Increase in global annual temperatures, growing heat content of the oceans, the melting of the polar ice sheets and glaciers causing sea level rise: anthropogenic climate change has become clearly observable through many metrics. But human beings have profound impacts on climate, not only in the annual temperatures but also in the seasonal cycle. A study recently published on Science (and commented here on Nature) highlights this noteworthy result: an analysis of decades of satellite data has revealed how humans are changing seasonal cycles in the lower atmosphere while highlighting how the accumulation of greenhouse gases produced by burning fossil fuels has increased temperatures in summer and caused larger annual temperature swings in the northern hemisphere.
The study, lead by author Benjamin Santer, an atmospheric scientist at the Lawrence Livermore National Laboratory in California, is the first to pinpoint human influences in the seasonal cycle changes in the atmosphere while clearly highlighting the atmospheric fingerprint of climate change.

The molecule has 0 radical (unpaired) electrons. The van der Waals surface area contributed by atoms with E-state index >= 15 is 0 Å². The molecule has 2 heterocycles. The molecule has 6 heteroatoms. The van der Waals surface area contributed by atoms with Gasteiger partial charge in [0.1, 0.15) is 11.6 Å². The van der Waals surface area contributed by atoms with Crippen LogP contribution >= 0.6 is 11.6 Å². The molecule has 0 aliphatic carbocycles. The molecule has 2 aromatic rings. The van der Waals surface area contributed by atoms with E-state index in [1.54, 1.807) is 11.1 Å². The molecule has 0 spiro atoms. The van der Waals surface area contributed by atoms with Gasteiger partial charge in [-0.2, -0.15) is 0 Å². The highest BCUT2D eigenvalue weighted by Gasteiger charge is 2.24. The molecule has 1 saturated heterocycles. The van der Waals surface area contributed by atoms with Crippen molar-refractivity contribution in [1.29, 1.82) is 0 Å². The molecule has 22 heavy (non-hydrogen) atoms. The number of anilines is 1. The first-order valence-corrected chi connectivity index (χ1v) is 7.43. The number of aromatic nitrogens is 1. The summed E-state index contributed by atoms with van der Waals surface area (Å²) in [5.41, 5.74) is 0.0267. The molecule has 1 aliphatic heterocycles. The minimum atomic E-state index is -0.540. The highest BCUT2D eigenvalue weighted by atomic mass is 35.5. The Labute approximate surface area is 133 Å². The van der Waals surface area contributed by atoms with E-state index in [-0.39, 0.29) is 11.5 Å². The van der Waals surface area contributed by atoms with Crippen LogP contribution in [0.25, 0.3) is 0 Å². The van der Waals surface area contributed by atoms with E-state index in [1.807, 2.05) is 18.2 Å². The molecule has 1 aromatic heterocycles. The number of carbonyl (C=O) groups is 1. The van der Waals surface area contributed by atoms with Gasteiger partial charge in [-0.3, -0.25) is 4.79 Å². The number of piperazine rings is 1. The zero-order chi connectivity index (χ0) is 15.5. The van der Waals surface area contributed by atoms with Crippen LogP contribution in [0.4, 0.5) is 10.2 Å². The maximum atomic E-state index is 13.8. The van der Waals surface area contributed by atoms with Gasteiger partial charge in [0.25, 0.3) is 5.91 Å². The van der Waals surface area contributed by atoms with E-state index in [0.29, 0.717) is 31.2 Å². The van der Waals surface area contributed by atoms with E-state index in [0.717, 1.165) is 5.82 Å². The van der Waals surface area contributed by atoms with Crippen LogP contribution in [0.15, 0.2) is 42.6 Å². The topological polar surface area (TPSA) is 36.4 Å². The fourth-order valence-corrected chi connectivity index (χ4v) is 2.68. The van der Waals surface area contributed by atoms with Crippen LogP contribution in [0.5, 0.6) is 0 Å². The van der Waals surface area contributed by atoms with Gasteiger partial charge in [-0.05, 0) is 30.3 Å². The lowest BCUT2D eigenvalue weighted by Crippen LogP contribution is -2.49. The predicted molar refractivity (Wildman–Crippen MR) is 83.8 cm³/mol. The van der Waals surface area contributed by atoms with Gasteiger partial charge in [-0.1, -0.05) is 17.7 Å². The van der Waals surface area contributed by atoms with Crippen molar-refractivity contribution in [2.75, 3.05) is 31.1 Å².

Researchers were interested in the geographical pattern of the amplitude of the annual cycle of tropospheric temperature: information on how this temperature has changed over time is available from satellite data and from large multi-model ensembles of simulations. Therefore Santer’s team used computer models to simulate the global climate over thousands of years, with and without greenhouse-gas emissions. This allowed them to highlight what they called the “fingerprints” of human influence on atmospheric conditions. The patterns were then compared with satellite temperature data collected since 1979 while revealing that natural variations in Earth’s climate could not account for all of the observed changes in seasonal climate cycles.
The most significant change was in the northern hemisphere, where the difference between summer and winter temperatures has increased by around 0.4 °C, mostly due to the fact that summer temperatures are rising more quickly.
The study on Science: Santer, B. D. et al. Science 361, eaas8806 (2018).